If we had a really clear picture of what intelligence was and what its neurological basis was, and if we found evidence for that across a whole range of species, we might be able to say something about how intelligence evolved. For example, if we had a shared common ancestor and this is the way their cognition worked, would we all inherit that or would you see it in some groups but not others? What is it about a species’ environment or social interactions that would make general intelligence, rather than specialised abilities, more beneficial?

If we can start to figure this out we can start to figure out how and why cognition evolves the way that it does. This work is really in the early stages for non-human animals, though. Even just looking at chimpanzees there are some studies that support more modular views of cognition and some that support more general intelligence. There is also lot of debate, even about what we are measuring with our non-human cognitive test batteries. Obviously most of the tests for humans are based around vocabulary and words. With animals what we’re testing them on is non verbal tasks and there’s debate about what our tasks are actually measuring. For example if you have a test battery with six different tasks, you might think you’re measuring six different things, but the tasks could be tapping into the same abilities over and over again. That would lead you to find cognition is underpinned by general intelligence when it might not be.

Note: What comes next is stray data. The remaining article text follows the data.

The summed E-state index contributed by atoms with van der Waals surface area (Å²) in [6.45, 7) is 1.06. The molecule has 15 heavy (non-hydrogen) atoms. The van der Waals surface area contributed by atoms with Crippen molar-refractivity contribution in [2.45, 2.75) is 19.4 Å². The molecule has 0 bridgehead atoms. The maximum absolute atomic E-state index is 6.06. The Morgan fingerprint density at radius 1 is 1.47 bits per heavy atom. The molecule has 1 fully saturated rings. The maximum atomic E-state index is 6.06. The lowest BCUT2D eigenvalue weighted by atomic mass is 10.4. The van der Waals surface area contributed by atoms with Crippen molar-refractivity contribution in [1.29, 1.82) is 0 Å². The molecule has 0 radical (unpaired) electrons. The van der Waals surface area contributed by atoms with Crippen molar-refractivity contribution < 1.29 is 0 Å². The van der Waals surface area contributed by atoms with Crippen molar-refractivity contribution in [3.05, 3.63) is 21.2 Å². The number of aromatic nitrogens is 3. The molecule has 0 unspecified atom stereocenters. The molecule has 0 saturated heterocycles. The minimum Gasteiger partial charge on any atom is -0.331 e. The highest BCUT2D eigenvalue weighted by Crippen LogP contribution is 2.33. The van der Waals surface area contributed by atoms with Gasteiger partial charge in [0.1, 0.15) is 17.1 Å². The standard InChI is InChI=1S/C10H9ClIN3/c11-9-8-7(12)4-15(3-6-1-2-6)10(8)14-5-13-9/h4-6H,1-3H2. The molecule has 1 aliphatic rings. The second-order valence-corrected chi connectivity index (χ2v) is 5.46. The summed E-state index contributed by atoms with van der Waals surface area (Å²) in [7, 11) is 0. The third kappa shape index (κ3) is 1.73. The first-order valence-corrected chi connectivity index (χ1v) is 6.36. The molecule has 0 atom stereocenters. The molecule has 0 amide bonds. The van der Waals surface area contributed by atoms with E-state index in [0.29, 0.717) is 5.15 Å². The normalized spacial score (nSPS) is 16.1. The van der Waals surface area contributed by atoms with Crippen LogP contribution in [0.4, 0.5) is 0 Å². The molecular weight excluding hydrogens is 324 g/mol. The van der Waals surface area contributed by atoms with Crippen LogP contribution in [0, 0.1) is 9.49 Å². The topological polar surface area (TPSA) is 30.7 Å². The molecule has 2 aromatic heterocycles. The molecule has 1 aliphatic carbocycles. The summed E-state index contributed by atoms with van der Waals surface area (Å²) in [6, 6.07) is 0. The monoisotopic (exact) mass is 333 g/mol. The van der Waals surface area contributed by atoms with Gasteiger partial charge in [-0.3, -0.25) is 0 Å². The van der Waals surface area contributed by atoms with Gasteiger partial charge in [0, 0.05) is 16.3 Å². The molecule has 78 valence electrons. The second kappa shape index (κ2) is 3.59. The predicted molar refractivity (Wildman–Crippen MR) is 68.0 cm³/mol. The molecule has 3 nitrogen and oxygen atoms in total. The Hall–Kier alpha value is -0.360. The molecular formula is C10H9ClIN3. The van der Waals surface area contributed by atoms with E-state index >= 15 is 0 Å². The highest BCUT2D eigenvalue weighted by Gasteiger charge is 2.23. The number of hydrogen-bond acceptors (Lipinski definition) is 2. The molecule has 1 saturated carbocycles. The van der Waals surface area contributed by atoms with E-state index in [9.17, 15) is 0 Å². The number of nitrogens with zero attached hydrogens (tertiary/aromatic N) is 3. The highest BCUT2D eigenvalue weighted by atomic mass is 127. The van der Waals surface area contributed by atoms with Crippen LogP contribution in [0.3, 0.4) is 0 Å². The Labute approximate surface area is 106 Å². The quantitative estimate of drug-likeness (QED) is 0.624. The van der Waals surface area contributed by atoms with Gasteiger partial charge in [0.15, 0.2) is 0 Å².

Do robins actually do better in life if they succeed at your tests?

It seems to be the case. I’m just writing up work right now which involved giving birds spatial memory tests and then tracking those same adults through the breeding season. It does look like birds that did better on the tests are doing better in some measures of reproductive success. This could be because robin are a caching species, so being better at remembering where food is hidden could make the bird better at finding provisions for their offspring.

You’re also working with kaka. Is that research also about understanding intelligence generally?

Kaka bird peering over a branch
Kaka at Zealandia Ecosanctuary, Wellington. Credit: Julia Loepelt